The University of Illinois Library at the 2013 Qualitative and Quantitative Methods in Libraries Conference

From June 4-7, 2013, a group of University of Illinois librarians participated in the 5th International Conference on Qualitative and Quantitative Methods in Libraries (or QQML) in Rome, Italy. Lynne Rudasill, University of Illinois Global Studies Librarian and a member of the conference advisory committee, gave the keynote. Beyond the presentations, the conference featured half-day research methods workshops. One such workshop, led by University of Washington Professor Karen Fisher, focused on using the concept of information grounds to drive ethnographic approaches to discover how space shapes where and how people share information. Mara Thacker, University of Illinois South Asian Studies Librarian, found the workshop helpful in thinking about ways to drive research that could help improve outreach to international students: “If we can reach out to the students on their own turf, we may be more successful at connecting them with the services they need.”Below are the titles and excerpts from the abstracts of the papers presented by University of Illinois Library faculty. You can find full abstracts in the Book of Abstracts on the QQML 2013 website.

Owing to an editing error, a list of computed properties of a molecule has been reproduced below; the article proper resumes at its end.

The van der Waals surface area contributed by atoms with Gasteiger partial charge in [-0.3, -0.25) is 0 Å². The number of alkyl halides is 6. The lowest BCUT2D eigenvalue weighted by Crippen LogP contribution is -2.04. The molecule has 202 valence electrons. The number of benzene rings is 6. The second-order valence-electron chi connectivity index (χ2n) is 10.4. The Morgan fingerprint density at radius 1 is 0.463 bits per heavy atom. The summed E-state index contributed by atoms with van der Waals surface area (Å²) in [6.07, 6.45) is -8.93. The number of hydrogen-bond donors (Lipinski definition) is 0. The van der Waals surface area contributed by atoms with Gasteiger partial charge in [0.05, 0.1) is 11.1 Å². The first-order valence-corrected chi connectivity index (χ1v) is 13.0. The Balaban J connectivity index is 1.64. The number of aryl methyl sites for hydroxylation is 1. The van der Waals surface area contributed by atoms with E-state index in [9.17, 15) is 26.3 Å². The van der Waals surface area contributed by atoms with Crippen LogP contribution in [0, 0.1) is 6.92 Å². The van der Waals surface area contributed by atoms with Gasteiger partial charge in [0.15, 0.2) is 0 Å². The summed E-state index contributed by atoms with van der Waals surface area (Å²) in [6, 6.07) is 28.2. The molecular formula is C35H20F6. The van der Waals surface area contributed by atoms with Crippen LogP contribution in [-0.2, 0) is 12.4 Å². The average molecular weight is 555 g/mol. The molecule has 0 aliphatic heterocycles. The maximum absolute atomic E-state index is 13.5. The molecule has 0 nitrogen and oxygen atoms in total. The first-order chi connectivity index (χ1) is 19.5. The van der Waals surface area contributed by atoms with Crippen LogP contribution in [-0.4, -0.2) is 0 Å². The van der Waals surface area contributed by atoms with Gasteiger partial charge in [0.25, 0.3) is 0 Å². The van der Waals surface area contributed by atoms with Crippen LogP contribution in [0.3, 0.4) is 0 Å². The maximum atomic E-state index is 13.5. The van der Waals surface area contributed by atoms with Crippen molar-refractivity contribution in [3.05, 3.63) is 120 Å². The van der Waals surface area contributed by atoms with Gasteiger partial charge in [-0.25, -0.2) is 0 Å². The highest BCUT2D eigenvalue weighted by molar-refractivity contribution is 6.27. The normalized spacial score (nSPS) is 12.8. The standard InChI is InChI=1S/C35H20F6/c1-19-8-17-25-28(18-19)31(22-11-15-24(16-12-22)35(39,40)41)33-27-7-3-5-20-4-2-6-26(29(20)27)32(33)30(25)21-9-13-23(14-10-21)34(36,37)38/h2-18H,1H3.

Rudasill, Lynne M. “Looking Out and Looking In – The Universe of Information.”

Keynote. We are all aware of the fact that the forces of globalization are not just felt in the spheres of economics, politics, and sociology. Library and information science is also facing the challenges brought on by vast technological changes that are having an increasingly foundational impact upon the field. The concepts of interdisciplinarity, problem-solving, and big data are explored here in an effort to understand the intricacies of measurement in a rapidly changing field, the tools that can be provided to our institutions and, most importantly, to our users. Beginning with a look at a galaxy of clickstream data that provides a striking example of interdisciplinarity, we can explore the information universe where competing methodologies, both quantitative and qualitative, demand our attention and resources. We will also try to see the expanding edges of our universe to understand where we might be going next.

 

Jacoby, JoAnn and Susan E. Searing. “Involving and Empowering Users to Shape New Service Models at the University of Illinois Library.”